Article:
Vita Sackville-West (March 9, 1892 – June 2, 1962), British poet and novelist, wrote of her life in the Kent countryside. Born at Knole Park, a 365-room ancestral home. Her writing career was launched with the publication of Poems of East and West.
Sackville-West is known for her private life as well; she was bisexual and had many affairs with women, including Virginia Woolf. It’s believed that she was the inspiration for the title character of Woolf’s novel, Orlando.
She enjoyed an open marriage with Harold George Nicolson, a writer, politician, and diplomat who was also bisexual. In creating an unusual family, including two successful sons, Nigel and Benedict, the couple was far ahead of time. She was part of the literary Bloomsbury circle, which included Woolf and her husband, Leonard, as well as E.M. Forster, Lytton Strachey, John Maynard Keynes, and others.
Vita Sackville -West focused mainly on fiction, but also used her considerable passion for gardening to produce essays and columns on the subject. The gardens she and her husband designed at their home, Sissinghurst Castle, are still visited and admired today. The Edwardians and All Passion Spent are arguably her best known works.
More about Vita Sackville-West on this site
- Inspiration: Is it better to be extremely ambitious, or rather modest?
- Literary Musings: The Butterfly of the Moment
- The Edwardians
- All Passion Spent
- Saint Joan of Arc
- Twelve Days in Persia
- In Your Garden
- Passenger to Teheran
- No Signposts in the Sea
- Violet to Vita: The Letters of Violet Trefusis to Vita Sackville-West, 1910-1921
- The Letters of Vita Sackville-West and Virginia Woolf
Biographies about Vita Sackville-West
- Portrait of a Marriage: Vita Sackville-West and Harold Nicolson by Nigel Nicolson
- Vita: The Life of V. Sackville by Victoria Glendinning
Articles, News, Etc.
- Sissinghurst Inspired Gardeners to go Wild: Vita Sackville-West’s Sissinghurst and Sarah Raven
- The Breathtaking Love Letters of Violet Trefusis and Vita Sackville-West
Visit Vita Sackville-West’s home
- Sissinghurst Castle – Weald of Kent, UK
Vita Sackville-West Quotes
“I have come to the conclusion, after many years of sometimes sad experience, that you cannot come to any conclusion at all.” (In Your Garden Again, 1953)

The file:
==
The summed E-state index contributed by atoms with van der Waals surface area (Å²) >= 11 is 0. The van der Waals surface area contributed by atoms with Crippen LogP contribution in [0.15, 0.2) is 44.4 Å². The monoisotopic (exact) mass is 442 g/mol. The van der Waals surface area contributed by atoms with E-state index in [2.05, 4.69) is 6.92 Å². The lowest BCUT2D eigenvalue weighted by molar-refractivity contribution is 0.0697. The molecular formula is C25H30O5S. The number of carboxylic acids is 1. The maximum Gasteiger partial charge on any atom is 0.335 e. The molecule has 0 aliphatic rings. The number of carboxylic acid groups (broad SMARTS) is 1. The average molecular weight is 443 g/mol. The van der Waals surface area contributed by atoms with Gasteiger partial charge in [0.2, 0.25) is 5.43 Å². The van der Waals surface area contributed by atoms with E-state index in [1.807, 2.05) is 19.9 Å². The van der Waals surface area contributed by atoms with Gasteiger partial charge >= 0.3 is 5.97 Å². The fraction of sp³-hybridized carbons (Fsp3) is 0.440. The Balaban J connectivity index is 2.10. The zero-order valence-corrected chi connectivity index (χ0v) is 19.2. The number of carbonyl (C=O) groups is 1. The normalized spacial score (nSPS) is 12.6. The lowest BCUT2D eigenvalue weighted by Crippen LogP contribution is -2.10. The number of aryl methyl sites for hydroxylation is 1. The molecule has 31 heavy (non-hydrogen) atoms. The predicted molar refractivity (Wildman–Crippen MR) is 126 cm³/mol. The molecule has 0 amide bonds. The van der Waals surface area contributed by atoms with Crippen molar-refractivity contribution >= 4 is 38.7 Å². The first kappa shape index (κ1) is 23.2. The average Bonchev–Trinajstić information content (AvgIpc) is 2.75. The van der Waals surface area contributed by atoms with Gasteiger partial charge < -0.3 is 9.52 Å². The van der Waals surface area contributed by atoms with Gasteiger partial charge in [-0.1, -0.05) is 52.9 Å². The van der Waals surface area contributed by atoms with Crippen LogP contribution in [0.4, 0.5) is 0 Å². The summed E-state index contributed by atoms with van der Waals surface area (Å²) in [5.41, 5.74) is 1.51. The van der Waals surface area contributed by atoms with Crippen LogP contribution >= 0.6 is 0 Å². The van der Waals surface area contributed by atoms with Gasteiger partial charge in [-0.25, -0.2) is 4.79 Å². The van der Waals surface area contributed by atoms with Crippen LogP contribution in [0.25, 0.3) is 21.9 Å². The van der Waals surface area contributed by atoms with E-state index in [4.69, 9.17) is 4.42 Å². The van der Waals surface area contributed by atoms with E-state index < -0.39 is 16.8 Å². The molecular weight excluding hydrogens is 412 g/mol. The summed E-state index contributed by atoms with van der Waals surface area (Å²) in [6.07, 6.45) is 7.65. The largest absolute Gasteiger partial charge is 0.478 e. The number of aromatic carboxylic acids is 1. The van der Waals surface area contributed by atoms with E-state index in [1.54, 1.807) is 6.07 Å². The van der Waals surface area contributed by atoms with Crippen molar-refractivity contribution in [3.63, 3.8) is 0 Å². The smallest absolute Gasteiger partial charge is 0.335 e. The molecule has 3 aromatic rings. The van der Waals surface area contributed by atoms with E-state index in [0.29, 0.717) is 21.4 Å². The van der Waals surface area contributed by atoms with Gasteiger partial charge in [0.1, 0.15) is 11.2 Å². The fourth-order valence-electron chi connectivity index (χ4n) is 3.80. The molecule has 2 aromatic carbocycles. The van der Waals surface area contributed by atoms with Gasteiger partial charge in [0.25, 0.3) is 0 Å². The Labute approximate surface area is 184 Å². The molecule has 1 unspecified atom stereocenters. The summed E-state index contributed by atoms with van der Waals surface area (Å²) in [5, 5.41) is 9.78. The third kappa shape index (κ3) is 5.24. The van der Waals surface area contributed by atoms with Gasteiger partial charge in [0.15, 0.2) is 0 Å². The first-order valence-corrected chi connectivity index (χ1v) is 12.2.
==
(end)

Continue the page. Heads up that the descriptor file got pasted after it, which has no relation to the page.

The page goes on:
“There is nothing more lovely in life than the union of two people whose love for one another has grown through the years, from the small acorn of passion, into a great rooted tree.”
“It is no good my telling you. One never believes other people’s experiencem and one is only very gradually convinced by one’s own.” (The Edwardians, 1930)
“Women, like men, ought to have their youth so glutted with freedom they hate the very idea of freedom.” (Letter to her husband Harold Nicolson, June 1, 1919; published in Harold and Vita (1992)
“The writer catches the changes of his mind on the hop. Growth is exciting; growth is dynamic and alarming. Growth of the soul, growth of the mind.”
“It isn’t that I don’t like sweet disorder, but it has to be judiciously arranged.”
“It is quite true that you have had infinitely more influence on me intellectually than anyone, and for this alone I love you.” (Letter to Virginia Woolf, January 29, 1927; published in Granite and Rainbow : The Hidden Life of Virginia Woolf, 2000)
“A man and his tools make a man and his trade.” (“A Saxon Song”, 1923)
“A man and his loves make a man and his life.” (“A Saxon Song”, 1923)
“Nothing shows up the difference between the things said or read, so much as the daily experience of it.”
“What is beautiful is good, and who is good will soon be beautiful.”
“Travel is the most private of pleasures. There is no greater bore than the travel bore. We do not in the least want to hear what he has seen in Hong Kong.”
“It is necessary to write, if the days are not to slip emptily by. How else, indeed, to clap the net over the butterfly of the moment? For the moment passes, it is forgotten; the mood is gone; life itself is gone.”
“It is very necessary to have makers of beauty left in a world seemingly bent on making the most evil ugliness” (Country Notes, 1940)
“Authority has every reason to fear the skeptic, for authority can rarely survive in the face of doubt.”
“Damn you, spoilt creature; I shan’t make you love me any the more by giving myself away like this.” (The Letters of Vita Sackville-West and Virginia Woolf, 2001)
“I suppose the pleasure of the country life lies really in the eternally renewed evidences of the determination to live. That is a truism when said, but anything but a truism when daily observed. Nothing shows up the difference between the thing said or read, so much as the daily experience of it.”
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